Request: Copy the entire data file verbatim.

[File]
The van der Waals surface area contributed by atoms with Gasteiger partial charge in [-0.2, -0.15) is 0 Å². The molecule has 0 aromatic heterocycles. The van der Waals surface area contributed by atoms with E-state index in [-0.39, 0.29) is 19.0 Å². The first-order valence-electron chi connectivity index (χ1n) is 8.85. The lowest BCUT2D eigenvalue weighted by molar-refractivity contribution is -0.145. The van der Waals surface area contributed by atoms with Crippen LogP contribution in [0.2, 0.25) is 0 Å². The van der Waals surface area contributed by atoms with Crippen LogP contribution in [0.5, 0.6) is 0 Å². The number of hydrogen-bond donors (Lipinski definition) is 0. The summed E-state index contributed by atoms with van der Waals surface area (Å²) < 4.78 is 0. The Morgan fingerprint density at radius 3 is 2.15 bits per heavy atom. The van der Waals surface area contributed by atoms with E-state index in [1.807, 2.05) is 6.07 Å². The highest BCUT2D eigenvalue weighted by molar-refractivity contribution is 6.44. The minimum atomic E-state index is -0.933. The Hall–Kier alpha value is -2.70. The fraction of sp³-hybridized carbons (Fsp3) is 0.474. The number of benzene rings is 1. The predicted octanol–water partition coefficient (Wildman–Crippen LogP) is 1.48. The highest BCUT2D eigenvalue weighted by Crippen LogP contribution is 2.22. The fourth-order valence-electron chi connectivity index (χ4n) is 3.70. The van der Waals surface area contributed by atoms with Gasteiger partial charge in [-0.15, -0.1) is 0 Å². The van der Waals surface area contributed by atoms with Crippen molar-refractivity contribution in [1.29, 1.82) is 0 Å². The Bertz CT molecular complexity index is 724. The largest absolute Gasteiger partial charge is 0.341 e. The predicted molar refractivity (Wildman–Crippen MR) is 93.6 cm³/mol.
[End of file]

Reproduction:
The van der Waals surface area contributed by atoms with Gasteiger partial charge in [-0.2, -0.15) is 0 Å². The molecule has 0 aromatic heterocycles. The van der Waals surface area contributed by atoms with E-state index in [-0.39, 0.29) is 19.0 Å². The first-order valence-electron chi connectivity index (χ1n) is 8.85. The lowest BCUT2D eigenvalue weighted by molar-refractivity contribution is -0.145. The van der Waals surface area contributed by atoms with Crippen LogP contribution in [0.2, 0.25) is 0 Å². The van der Waals surface area contributed by atoms with Crippen LogP contribution in [0.5, 0.6) is 0 Å². The number of hydrogen-bond donors (Lipinski definition) is 0. The summed E-state index contributed by atoms with van der Waals surface area (Å²) < 4.78 is 0. The Morgan fingerprint density at radius 3 is 2.15 bits per heavy atom. The van der Waals surface area contributed by atoms with E-state index in [1.807, 2.05) is 6.07 Å². The highest BCUT2D eigenvalue weighted by molar-refractivity contribution is 6.44. The minimum atomic E-state index is -0.933. The Hall–Kier alpha value is -2.70. The fraction of sp³-hybridized carbons (Fsp3) is 0.474. The number of benzene rings is 1. The predicted octanol–water partition coefficient (Wildman–Crippen LogP) is 1.48. The highest BCUT2D eigenvalue weighted by Crippen LogP contribution is 2.22. The fourth-order valence-electron chi connectivity index (χ4n) is 3.70. The van der Waals surface area contributed by atoms with Gasteiger partial charge in [-0.15, -0.1) is 0 Å². The van der Waals surface area contributed by atoms with Crippen molar-refractivity contribution in [1.29, 1.82) is 0 Å². The Bertz CT molecular complexity index is 724. The largest absolute Gasteiger partial charge is 0.341 e. The predicted molar refractivity (Wildman–Crippen MR) is 93.6 cm³/mol.